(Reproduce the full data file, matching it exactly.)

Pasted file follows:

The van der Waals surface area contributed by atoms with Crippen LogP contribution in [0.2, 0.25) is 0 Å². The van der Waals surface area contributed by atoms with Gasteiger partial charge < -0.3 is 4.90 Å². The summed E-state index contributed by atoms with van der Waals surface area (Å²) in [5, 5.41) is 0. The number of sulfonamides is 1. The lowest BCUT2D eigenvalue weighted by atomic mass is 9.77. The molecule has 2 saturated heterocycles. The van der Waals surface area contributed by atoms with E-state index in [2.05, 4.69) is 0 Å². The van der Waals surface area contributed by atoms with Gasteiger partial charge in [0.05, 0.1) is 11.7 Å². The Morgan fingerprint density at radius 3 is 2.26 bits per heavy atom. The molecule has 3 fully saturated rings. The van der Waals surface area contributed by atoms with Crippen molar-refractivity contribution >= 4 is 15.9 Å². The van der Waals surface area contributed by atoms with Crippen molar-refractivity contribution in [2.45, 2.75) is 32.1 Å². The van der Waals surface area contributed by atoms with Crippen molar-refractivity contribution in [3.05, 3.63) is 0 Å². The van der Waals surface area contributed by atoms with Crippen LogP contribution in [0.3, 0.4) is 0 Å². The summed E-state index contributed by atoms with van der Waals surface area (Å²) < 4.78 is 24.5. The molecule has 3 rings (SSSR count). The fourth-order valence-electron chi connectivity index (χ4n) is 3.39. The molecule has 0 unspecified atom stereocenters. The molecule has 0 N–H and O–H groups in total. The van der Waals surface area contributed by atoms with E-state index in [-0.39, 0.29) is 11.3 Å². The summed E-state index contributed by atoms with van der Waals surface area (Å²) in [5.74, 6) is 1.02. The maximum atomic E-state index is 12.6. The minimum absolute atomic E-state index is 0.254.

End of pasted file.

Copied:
The van der Waals surface area contributed by atoms with Crippen LogP contribution in [0.2, 0.25) is 0 Å². The van der Waals surface area contributed by atoms with Gasteiger partial charge < -0.3 is 4.90 Å². The summed E-state index contributed by atoms with van der Waals surface area (Å²) in [5, 5.41) is 0. The number of sulfonamides is 1. The lowest BCUT2D eigenvalue weighted by atomic mass is 9.77. The molecule has 2 saturated heterocycles. The van der Waals surface area contributed by atoms with E-state index in [2.05, 4.69) is 0 Å². The van der Waals surface area contributed by atoms with Gasteiger partial charge in [0.05, 0.1) is 11.7 Å². The Morgan fingerprint density at radius 3 is 2.26 bits per heavy atom. The molecule has 3 fully saturated rings. The van der Waals surface area contributed by atoms with Crippen molar-refractivity contribution >= 4 is 15.9 Å². The van der Waals surface area contributed by atoms with Crippen molar-refractivity contribution in [2.45, 2.75) is 32.1 Å². The van der Waals surface area contributed by atoms with Crippen molar-refractivity contribution in [3.05, 3.63) is 0 Å². The van der Waals surface area contributed by atoms with Crippen LogP contribution in [0.3, 0.4) is 0 Å². The summed E-state index contributed by atoms with van der Waals surface area (Å²) < 4.78 is 24.5. The molecule has 3 rings (SSSR count). The fourth-order valence-electron chi connectivity index (χ4n) is 3.39. The molecule has 0 unspecified atom stereocenters. The molecule has 0 N–H and O–H groups in total. The van der Waals surface area contributed by atoms with E-state index in [-0.39, 0.29) is 11.3 Å². The summed E-state index contributed by atoms with van der Waals surface area (Å²) in [5.74, 6) is 1.02. The maximum atomic E-state index is 12.6. The minimum absolute atomic E-state index is 0.254.